Proponents of autonomous vehicles believe that self-driving cars will help cure a bevy of problems that plague our streets, including over a million annual road traffic deaths globally and the unsustainable emission of greenhouse gases.
Author: Sam Chase, The Connected Car
While it may seem like a lesser problem, traffic congestion is interrelated with both issues. Additionally, the time saved by reducing commute times even minimally would amount to a huge societal benefit.
Driverless cars could accomplish this and more by traveling at speeds that help traffic flow more smoothly, preventing the "phantom" traffic jams that seem to develop without a clear cause. More efficient traffic flow would be further enhanced by vehicle-to-vehicle (V2V) and vehicle-to-infrastructure (V2I) communications that allow cars to signal their intentions to surrounding vehicles and to an overall infrastructure grid so other road actors can react accordingly.
Few countries suffer from worse traffic congestion than China.
In 2017, the number of registered cars in China topped 300 million, nearly matching the number of people in the US.
China is home to ten of the 25 most congested cities in the world, according to the TomTom Traffic Index. Self-driving cars could help ease these issues, but until now, China had prohibited testing them on public roads. But in late December, the Beijing Municipal Commission of Transport announced that companies that have tested driverless cars on private roads can now apply for permission to test on public roads in the Chinese capital.
In principle, the application process to test a driverless car in Beijing will work similarly to states like California. A Chinese autonomous vehicle company will need to already be registered with the government and must have already performed extensive testing at enclosed facilities. Once approved, all self-driving cars in Beijing will be required to have a human operator behind the wheel, ready to take control of the car if necessary.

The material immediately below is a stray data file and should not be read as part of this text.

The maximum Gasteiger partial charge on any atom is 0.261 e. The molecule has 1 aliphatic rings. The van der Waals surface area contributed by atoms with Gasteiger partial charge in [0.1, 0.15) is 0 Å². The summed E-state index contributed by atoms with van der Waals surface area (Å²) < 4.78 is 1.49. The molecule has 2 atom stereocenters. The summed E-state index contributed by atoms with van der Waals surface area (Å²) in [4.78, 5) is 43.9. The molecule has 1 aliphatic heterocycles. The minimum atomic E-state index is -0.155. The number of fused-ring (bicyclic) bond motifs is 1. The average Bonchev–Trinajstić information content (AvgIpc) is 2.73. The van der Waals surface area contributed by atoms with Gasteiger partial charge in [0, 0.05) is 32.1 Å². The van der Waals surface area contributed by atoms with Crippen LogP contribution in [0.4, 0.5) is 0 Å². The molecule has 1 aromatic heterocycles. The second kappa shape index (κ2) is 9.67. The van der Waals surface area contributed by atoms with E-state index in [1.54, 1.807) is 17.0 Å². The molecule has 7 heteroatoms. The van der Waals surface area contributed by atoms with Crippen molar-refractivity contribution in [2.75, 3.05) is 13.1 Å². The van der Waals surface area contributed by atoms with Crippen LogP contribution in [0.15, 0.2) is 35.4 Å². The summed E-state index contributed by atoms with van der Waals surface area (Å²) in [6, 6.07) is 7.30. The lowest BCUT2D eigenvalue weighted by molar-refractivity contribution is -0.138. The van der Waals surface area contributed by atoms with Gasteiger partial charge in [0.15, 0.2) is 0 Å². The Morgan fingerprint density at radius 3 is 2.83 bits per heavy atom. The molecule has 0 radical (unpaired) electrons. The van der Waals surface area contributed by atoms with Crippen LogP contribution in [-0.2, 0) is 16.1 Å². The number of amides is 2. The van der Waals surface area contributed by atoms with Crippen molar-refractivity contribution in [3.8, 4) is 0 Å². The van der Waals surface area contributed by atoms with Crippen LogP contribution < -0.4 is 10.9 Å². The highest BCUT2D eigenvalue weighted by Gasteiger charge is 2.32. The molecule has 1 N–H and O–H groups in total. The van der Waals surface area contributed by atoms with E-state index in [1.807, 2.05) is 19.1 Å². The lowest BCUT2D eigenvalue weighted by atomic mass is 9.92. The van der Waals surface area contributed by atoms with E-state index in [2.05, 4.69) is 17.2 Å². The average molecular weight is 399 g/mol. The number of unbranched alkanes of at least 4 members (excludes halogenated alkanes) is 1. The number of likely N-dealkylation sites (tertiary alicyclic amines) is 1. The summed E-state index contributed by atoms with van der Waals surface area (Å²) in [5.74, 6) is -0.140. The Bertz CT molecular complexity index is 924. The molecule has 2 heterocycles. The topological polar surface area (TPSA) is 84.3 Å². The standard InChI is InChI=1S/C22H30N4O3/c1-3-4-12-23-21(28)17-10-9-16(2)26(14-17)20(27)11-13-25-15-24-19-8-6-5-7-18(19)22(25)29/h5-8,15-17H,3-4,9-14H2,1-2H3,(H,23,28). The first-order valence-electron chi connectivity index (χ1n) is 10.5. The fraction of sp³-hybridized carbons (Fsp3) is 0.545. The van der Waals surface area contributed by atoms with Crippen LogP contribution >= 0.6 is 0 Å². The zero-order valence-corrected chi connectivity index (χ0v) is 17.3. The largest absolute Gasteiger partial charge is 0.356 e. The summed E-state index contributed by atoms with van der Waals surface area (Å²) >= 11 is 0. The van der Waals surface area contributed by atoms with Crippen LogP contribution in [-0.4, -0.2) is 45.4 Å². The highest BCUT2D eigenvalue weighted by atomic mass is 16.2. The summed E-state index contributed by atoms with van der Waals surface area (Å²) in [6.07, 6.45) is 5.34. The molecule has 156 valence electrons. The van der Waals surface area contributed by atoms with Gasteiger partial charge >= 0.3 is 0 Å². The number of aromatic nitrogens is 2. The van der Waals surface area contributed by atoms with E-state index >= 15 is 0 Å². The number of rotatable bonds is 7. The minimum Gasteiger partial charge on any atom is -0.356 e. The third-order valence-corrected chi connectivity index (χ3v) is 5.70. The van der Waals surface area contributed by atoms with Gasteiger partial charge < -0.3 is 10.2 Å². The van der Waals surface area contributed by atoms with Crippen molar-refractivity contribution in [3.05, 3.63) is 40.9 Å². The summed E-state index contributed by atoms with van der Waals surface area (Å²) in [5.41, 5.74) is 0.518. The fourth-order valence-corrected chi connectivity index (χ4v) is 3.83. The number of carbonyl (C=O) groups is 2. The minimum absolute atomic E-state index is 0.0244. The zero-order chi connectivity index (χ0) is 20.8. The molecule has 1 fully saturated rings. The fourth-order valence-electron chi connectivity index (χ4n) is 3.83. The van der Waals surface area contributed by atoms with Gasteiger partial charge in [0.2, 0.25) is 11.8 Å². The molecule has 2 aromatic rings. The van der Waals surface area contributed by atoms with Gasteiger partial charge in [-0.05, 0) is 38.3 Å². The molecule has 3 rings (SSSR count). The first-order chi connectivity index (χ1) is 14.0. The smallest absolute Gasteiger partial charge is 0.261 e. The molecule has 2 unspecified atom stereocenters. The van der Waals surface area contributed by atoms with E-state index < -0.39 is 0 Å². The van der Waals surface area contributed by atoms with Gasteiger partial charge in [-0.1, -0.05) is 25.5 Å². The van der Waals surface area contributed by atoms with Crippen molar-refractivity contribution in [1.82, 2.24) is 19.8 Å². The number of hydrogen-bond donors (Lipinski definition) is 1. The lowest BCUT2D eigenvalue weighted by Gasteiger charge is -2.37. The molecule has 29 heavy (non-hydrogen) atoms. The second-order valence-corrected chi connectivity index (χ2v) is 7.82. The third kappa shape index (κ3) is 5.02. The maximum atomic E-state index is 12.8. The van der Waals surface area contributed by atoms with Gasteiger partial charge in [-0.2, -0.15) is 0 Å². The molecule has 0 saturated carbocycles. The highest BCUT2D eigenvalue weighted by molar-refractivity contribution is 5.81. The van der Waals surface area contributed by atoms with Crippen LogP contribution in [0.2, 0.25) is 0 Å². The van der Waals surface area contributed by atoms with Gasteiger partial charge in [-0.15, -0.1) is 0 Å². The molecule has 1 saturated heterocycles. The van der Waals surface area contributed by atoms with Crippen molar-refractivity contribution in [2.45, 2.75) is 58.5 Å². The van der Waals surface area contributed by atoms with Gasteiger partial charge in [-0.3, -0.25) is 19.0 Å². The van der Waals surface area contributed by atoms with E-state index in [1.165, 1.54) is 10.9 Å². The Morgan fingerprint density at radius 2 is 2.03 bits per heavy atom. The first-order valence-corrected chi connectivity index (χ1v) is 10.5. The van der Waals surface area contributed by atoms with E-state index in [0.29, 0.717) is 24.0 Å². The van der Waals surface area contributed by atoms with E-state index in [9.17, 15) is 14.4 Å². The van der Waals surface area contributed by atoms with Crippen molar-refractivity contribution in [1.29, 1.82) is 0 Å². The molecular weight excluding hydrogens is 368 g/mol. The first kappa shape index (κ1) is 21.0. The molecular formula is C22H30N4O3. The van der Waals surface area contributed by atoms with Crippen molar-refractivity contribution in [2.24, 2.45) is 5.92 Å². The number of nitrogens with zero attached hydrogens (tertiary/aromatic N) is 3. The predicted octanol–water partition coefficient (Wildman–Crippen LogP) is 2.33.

Awarded permits in China will be determined by a council "made up of experts in transportation, telecommunications, automobiles, computer science, and law," Yiting Sun reported at the MIT Technology Review. This determination will be made solely on the federal level, although local municipalities may have a say in which roads and highways will be made available for AV testing. In the US, permits need to be awarded by both the National Highway Traffic Safety Administration and a given state's Department of Transportation.
Certain states in the US have also begun to do away with the absolute requirement that AVs on public roads be attended by a human operator. In October, California became the fifth state to allow companies that have proven their autonomous systems to be highly effective to test 'true' driverless cars.
Given that this development only came years after driverless cars first began testing on American streets, it may be some time before truly driverless cars are seen on Chinese roads. Given that China is the world's most populous country, the importance of this development can't be overstated.
It is both an enormous step towards improving safety, transportation accessibility and environmental sustainability in China, and an enormous step in the global advancement of driverless cars.
Image credit: The Connected Car